Men's and Women's Swimming and Diving Team Dynamics

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By Chelsea Howard, GoPSUsports.com Student Staff Writer
UNIVERSITY PARK, Pa. - Walking onto the pool deck of McCoy Natatorium on any given day, there will be five coaches and two managers standing over the lanes of the men's and women's teams. Some programs have separate practice times and schedules for the men and women, but the program at Penn State benefits from having a combined team where they all train and travel together.

Head Coach John Hargis has designed a program that can manage a team of 66 swimmers - 35 men and 31 women. Everyone starts out together at the beginning of the year, but later into the season, Hargis assigns everyone to a group based on their individual events and the style of training that works best for them. He manages such large numbers by having sprint, short-middle distance, long-middle distance, and distance groups. This allows for the coaches to have a chance to make a more individualized training environment.

"I only see positives out of having a combined team," Hargis said. "There's obviously a difference in males and females work load and the training styles can be different, but it's up to the coaches to recognize that and make those changes. We do have more staff that allows us to spread the work out."

Combining the two teams creates a variable of competition that otherwise would not be as strong.

"It ups the intensity of practice," Hargis said. "Girls go faster to catch the guys and the guys go faster because they don't want to get beat by the girls. Anytime you put athletes together they're going to push each other and make a better environment."

Since most club teams across the country have teams with men and women, the recruits that visit are used to this aspect of the sport. Having a combined team makes the adjustment into college easier because it is something they are already familiar with.

"The recruits come from age group programs that have combined teams so they are used to the environment," Hargis said. "Occasionally you will get an athlete who is looking for a single-sex program, but it's very rare. I always tell recruits - the swimmers can tell you this too - that we are a big family and that you always have big brothers and big sisters to push you through."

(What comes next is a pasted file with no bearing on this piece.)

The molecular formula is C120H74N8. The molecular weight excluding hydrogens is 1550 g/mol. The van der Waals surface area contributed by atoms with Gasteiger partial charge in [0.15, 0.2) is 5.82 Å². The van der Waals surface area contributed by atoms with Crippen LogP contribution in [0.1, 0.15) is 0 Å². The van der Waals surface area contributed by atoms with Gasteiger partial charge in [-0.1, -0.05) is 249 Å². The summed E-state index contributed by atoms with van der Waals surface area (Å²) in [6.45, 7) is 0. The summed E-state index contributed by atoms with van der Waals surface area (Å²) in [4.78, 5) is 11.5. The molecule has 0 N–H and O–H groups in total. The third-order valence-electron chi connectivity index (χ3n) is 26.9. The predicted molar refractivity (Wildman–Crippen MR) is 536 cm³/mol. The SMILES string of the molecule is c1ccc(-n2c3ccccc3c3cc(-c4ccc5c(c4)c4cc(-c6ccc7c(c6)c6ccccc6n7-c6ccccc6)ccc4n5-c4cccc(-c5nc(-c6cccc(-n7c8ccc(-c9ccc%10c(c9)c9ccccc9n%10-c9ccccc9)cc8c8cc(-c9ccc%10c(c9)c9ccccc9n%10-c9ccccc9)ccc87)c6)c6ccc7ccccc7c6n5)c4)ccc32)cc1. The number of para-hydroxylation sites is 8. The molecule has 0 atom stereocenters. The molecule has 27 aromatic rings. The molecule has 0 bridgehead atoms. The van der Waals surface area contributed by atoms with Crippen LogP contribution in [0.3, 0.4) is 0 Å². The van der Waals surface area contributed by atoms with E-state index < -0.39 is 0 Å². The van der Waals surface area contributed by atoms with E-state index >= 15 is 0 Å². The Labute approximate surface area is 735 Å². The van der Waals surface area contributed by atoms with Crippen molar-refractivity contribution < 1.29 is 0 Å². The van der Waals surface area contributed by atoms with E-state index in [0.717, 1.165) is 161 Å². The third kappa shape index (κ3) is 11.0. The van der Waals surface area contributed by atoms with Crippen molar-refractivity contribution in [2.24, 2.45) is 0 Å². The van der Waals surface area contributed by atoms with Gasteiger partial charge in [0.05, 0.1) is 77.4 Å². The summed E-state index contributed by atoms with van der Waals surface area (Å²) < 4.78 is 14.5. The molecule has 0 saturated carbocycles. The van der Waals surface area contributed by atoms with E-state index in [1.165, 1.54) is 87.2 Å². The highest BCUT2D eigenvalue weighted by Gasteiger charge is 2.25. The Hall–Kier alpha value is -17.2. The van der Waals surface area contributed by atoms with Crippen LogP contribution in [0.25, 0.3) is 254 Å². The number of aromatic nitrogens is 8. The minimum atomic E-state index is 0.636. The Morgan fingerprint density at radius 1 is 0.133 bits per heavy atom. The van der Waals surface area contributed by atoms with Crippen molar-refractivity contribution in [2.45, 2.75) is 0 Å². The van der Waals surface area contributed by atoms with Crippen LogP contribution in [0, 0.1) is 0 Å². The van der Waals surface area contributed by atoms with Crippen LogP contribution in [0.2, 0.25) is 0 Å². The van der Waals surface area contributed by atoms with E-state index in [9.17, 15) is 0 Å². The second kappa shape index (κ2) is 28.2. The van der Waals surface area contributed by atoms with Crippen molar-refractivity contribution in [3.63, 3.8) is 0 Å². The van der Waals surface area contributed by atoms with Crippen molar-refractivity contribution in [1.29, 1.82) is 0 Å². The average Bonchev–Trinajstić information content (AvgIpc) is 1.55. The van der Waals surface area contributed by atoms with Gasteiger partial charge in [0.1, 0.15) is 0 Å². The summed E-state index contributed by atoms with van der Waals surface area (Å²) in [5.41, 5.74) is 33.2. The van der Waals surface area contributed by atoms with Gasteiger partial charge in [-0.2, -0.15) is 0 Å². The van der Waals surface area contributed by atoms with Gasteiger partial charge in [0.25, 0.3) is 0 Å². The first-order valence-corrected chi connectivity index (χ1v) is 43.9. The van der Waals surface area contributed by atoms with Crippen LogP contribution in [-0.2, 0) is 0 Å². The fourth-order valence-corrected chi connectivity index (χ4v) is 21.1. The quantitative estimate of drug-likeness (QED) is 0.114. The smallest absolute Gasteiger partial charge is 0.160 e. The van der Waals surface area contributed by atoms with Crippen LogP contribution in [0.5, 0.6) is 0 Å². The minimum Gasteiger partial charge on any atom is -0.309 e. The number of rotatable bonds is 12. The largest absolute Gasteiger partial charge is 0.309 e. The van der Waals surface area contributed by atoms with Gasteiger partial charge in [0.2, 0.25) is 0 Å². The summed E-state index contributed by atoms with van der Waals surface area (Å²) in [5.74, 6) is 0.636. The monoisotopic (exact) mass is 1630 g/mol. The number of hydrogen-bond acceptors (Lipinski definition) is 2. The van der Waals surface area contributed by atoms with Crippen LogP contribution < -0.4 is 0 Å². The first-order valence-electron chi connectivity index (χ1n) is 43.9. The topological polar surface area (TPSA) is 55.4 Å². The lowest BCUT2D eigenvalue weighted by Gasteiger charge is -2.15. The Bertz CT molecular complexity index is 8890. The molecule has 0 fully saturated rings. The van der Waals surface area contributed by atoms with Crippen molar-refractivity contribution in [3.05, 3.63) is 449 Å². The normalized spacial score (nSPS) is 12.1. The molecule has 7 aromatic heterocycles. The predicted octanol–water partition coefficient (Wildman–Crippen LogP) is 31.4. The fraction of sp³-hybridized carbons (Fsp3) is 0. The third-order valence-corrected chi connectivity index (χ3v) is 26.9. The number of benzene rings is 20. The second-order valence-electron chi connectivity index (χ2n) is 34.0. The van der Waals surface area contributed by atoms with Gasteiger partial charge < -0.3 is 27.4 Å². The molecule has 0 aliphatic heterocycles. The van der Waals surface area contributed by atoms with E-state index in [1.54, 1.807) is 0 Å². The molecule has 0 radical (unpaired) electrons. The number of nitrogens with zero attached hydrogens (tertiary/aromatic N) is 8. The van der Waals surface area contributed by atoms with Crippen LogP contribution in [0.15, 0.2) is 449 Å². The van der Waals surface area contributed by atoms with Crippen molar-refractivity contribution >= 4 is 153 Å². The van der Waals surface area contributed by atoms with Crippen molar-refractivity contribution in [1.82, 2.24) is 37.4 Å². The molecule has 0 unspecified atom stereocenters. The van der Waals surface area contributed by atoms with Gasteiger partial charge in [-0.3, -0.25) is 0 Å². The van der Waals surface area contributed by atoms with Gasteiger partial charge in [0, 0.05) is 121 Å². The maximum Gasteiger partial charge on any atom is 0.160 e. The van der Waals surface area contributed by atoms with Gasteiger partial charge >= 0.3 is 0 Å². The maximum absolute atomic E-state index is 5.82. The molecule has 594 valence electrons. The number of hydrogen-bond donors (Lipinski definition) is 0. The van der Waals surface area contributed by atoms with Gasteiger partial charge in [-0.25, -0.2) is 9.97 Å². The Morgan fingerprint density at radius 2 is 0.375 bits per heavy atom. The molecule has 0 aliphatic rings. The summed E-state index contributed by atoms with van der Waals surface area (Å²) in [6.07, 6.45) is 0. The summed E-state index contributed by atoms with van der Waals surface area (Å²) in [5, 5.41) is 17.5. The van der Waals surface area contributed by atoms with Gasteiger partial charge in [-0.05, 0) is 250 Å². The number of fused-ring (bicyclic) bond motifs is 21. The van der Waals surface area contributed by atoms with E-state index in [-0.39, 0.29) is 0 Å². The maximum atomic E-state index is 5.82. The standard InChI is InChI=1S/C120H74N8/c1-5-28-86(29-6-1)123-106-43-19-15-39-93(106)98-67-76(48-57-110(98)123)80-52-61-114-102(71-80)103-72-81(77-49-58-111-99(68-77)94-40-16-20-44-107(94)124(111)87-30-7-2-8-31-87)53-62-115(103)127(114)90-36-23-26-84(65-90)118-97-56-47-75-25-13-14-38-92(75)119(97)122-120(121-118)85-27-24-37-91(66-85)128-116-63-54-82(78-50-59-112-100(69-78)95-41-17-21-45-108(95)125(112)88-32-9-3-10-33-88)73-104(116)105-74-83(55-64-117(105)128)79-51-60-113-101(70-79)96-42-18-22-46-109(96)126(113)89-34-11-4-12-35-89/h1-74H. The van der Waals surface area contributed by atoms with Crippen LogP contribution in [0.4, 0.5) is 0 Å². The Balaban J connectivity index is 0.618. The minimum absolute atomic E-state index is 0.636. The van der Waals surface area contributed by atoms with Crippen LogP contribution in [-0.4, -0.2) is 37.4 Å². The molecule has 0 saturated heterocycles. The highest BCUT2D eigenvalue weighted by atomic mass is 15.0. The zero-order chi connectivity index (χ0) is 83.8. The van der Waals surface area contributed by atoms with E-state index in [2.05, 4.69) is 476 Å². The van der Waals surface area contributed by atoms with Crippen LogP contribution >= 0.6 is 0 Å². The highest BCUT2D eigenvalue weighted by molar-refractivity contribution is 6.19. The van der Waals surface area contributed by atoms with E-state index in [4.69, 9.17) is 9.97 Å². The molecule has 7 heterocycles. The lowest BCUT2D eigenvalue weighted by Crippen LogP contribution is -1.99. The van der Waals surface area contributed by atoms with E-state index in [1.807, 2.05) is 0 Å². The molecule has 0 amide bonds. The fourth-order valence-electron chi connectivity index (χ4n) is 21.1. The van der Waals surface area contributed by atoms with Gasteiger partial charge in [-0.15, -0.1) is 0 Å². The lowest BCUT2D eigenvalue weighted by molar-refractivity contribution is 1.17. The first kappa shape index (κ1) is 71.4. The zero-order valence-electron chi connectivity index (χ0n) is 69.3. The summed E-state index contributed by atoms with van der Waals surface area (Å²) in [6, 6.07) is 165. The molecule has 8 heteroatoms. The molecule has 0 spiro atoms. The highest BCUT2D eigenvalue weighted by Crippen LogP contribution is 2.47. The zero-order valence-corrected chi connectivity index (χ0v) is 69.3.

Although the men and the women train together and travel together throughout the year, when it comes time for championship season, there are two separate Big Ten Championship meets. The women's championship is one week before the men's and usually at separate locations.

"The way it is now gives both teams an individual championship and they don't have to share that focus," Hargis said. "With the numbers we have of 12 women's teams and 10 men's teams a combined championship would be too big. It could be fun to combine but it would be very long, very crowded and lots of heats. They would have to reduce the travel squad and I'm not in favor of that."

When Junior Mackenzie Powers would compete during her high school season, she had separate teams and would only be around women. She has had the opportunity to experience both types of atmospheres. Since coming to Penn State, she has enjoyed being in a combined team setting.

"I do like having a combined team because it gives you more opportunities to push yourself and creates more competition since there are more people to race," Powers said. "The boys balance out the girls well and keep the environment fun."

When it comes to how well the coaches manage all of the swimmers and their different needs, Powers feels that the coaches do a really good job of handling it all.

"They have the same expectations for the girls and the boys," Powers said. "Being able to have five coaches and four different groups creates an atmosphere that gives the swimmers more attention and allows the coaches and swimmers to get to know each other better."

Freshman Jon Seiferth has only been around the team for a month, but can already tell the strong bond that the two teams share.  He also notices that despite having two different rosters, the school theme "One Team" describes Penn State swimming and diving well.

"Training together brings the team together as a whole," Seiferth said. "You can build new relationships, you have more training buddies, and you push each other. The guys don't want to lose to the girls and everyone is cheering for each other."

A major difference between club swimming and swimming at Penn State is the amount of coaches that are on deck. Seiferth has enjoyed having the extra coaches, allowing the team to split up into different groups.

"When we split up into groups, the coaches help to make it much more individualized and they know what you can do," Seiferth said. "It's a big motivator knowing that they are at the end of your lane and cheering you on during sets."          

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